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    (Original post by SHABANA)
    1. If the point of grammar schools is for students to achieve A/A*, comprehensive schools also have sets. Top sets may have some mixture of abilities, but are generally A/A* with very few B-grade students. Even when I taught in a very deprived school, where there were only 2 GCSE classes in the year group, the higher set had enough A/A* students.
    I went to a school where the results for GCSE English, maths and just about every other subject that wasn't mixed ability set, ranged from A* to C across the top set. The less intelligent students definitely slowed the class down and held people back.

    (Original post by SHABANA)
    This government absolutely does not want to raise standard in every school. Introducing grammars is a way of creaming off the 'smarter' students, so unrealistic targets can be set for comprehensive schools and schools can be absolutely hammered when it comes to annual result reviews. Then it can be dictated to those schools what they need to do - perhaps rewind a few decades and go back to teaching those students a trade rather than pursuing an academic route.
    If students are never going to achieve well academically why not steer them toward a trade rather than getting them a C in history?


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    (Original post by thatguyaaronr)
    This is so wrong. This makes me so angry. I go to a school in good area but has majority intake from deprived areas (about 85%). What your saying insinuates that most people that come from deprived areas want to badly. This is the stupidest claim I have ever heard. No one wants to do badly. Everyone wants to do well! That's human nature! Everyone wants the best for themselves. Some kids just don't have to correct resources and provisions that enable them to do well; and those kids who do do well, it's mostly because they are the minority of kids who are "naturally intelligent" and just have a knack for picking things up very quickly. To suggest that kids from deprived and impoverished backgrounds don't want to do well is insulting, ignorant and absurd.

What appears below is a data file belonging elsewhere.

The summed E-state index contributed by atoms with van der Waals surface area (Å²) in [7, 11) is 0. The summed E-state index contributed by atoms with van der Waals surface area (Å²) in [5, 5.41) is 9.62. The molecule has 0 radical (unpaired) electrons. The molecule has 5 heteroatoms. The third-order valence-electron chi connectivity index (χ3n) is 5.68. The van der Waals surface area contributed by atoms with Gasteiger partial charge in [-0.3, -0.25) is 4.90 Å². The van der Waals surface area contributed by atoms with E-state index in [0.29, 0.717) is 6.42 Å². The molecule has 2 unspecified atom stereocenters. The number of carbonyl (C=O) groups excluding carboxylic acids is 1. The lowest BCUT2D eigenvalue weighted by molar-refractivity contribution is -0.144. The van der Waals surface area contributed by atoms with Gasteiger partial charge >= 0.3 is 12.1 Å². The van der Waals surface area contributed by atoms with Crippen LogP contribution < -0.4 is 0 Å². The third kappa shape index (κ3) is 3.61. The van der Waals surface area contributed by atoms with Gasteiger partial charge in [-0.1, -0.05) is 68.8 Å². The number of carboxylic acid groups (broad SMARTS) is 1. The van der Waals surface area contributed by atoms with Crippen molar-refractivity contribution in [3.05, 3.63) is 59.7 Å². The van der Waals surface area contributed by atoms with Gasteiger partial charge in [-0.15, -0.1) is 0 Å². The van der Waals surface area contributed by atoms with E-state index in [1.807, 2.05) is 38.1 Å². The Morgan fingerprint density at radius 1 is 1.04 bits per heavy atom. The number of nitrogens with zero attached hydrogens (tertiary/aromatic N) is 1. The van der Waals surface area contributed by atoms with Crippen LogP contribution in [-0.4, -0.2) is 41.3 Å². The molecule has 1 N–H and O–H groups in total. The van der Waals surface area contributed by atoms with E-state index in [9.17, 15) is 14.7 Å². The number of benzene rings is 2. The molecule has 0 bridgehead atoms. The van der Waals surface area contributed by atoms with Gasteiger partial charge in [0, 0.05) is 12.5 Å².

This is just simply stupid. If you look at the statistics of schools in deprived areas most don't go into further education. Thats the truth and that's your problem if it's insulting. It's neither ignorant because it's a fact, what is ignorant is saying that all kids want to achieve without having any evidence of this at all.

    Whatever fantasy world you are living in wake up now.
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    To read the Telegraph article OP linked you'd think the golden age of the grammar school was abruptly ended in 1998 by Tony Blair

    However

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    Pretty doubtful May just intends to return us to the pre-1998 situation.

    I'd guess it'd relieve a lot of problems for most academies if they were able to select; Ofsted target problems, discipline problems, teacher retention problems. Are existing non selective schools going to be able to convert to selection? Maybe there'll be more schools trying to convert to selection than required, if so who is going to decide which ones are allowed to convert and on what criteria? What's going to happen to the non-selected cohorts already in the school.

    Is it expected that the change will just apply to brand new build schools? how are the new builds going to be paid for and what's going to happen to vacant old school buildings?
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    (Original post by Underscore__)
    I went to a school where the results for GCSE English, maths and just about every other subject that wasn't mixed ability set, ranged from A* to C across the top set. The less intelligent students definitely slowed the class down and held people back.